|Photo by: Marc Israel Sellem|
Court addresses fumes, moving Palestinians
By YONAH JEREMY BOB
Palestinians claim wood-burning operations crucial for livelihood, settlers complain of resulting environmental, health damage.
The High Court of Justice held another hearing Monday in which settlers say
Palestinians around Wadi Ara are harming them with the fumes created through
coal production, while the Palestinians say that the settlers are just trying to
force them off their land.
The Palestinians in the area, located in Area
C of the West Bank (under full Israeli control under the Oslo Accords), burn
large woodpiles in order to produce coal. According to human rights lawyer
Michael Sfard, the community has been working in this type of coal production
for the last 150 years, and rely on it for their livelihood. Nearby settler
communities, on the other hand, claim that the wood-burning processes damage not
only the environment but also the health of those living in the area. The issue
has been the subject of a series of court hearings.
About 18 months ago,
the Civil Administration of Judea and Samaria, which has jurisdiction over the
West Bank and is part of the Defense Ministry’s Coordinator of Government
Activities in the Territories (COGAT) unit, issued orders to destroy any
residential and other structures in the area, including those used in the
At the time Sfard told The Jerusalem Post that
COGAT made no attempt to justify the demolition orders based on environmental
concerns or to explain the basis for the order at all.
filed a petition, represented by Sfard and other attorneys, to block the
Sfard said the court criticized the demolition orders
from the start, to the point that the civil administration almost immediately
abandoned its initial demolition plans.
However, Regavim, an organization
which monitors Palestinian construction and other issues in the West Bank,
claimed that approximately four months ago the court did issue an order calling
for the cessation of the coal-producing operations and the confiscation of the
wood, on the basis of complaints that the operations were causing environmental
damage and even physical harm to settlers nearby.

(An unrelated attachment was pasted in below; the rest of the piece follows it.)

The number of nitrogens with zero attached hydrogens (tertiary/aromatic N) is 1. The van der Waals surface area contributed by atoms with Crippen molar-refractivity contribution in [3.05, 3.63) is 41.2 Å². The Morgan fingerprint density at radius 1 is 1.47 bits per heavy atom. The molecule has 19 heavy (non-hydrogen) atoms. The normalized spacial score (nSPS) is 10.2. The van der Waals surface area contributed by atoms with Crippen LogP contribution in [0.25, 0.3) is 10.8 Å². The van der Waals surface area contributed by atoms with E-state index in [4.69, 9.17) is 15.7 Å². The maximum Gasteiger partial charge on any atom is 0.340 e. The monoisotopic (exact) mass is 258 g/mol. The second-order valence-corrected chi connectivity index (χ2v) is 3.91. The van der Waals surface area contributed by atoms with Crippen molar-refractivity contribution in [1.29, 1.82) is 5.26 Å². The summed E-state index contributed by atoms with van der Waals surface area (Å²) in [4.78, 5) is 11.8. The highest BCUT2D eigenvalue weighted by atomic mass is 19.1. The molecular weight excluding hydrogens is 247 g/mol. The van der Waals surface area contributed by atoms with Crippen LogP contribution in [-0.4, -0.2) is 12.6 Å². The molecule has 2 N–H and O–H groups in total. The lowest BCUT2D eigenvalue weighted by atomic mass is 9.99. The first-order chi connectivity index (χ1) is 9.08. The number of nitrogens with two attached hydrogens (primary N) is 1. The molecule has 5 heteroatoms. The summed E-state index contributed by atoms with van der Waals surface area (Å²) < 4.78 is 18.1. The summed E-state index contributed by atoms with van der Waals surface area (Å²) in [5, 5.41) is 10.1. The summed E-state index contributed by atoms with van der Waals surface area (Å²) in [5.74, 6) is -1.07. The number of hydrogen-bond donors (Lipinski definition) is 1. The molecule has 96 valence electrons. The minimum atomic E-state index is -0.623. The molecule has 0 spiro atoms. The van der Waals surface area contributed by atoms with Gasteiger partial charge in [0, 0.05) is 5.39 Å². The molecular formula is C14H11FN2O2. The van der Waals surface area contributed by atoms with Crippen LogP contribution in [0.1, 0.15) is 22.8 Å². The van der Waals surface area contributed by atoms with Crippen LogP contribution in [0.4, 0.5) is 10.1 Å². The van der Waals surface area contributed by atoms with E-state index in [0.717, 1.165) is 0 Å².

According to Sfard,
this was a conditional order that, at most, applied to the state, and was not an
order requiring immediate or final action. He noted that the environmental
argument was questionable, as the same wood-burning operations are continuing,
regardless of this case, in Area B (Israeli security, Palestinian Authority
civil control) of the West Bank, which Israel has no power to curb.
lawyer noted that as a result, even if the Area C wood-burning operations were
halted, it would not solve any alleged environmental problem or eliminate
complaints of fumes impacting settlers in the area.
Sfard said this could
raise questions about the ultimate purpose of the legal actions against the
Palestinians in the area, in light of the fact that an end to the wood-burning
operations could end their livelihood and force them to
Nevertheless, to address the environmental problems, Sfard said
that the Palestinians in the area offered to meet with the environmental
authorities and to invest funds for altering the coalproducing process to be
Regavim, along with other organizations representing
the settlers at the hearing, complained that the Palestinians had violated the
court order by continuing their wood-burning operations.
representatives said the court’s conduct in not immediately ending the coal
production was highly problematic because the woodburning operations continued
to expose local children to the fumes. They also complained that the fumes had
ruined Simhat Torah celebrations, as they made outdoor dancing
Sfard responded that the state had generally refused
overtures to learn about resolving any of the environmental issues at
The state refused to meet with him, noted Sfard, until
approximately two months ago, when the court ordered the state to discuss the
While the state presented a partial list of
issues needing to be addressed, Sfard said that the state refused to commit to
any “endgame” where the Palestinians could continue their operations and remain
on their land if they fulfilled a concrete checklist of environmental
The state responded by saying that it had been difficult to
produce such a foolproof commitment.
According to the state, this
specific type of wood-burning operation is highly unusual for Israel and there
is no real system set up to review or enforce regulations regarding such
Thus, the state preferred to address issues on a case-by-case
basis as matters developed and the consequences of different environmental
impacts became clearer.
Sfard in turn claimed that the Palestinians could
not be expected to invest money in improving their operations without knowing
beforehand that they could eventually gain approval from the environmental
The court has yet to render a decision.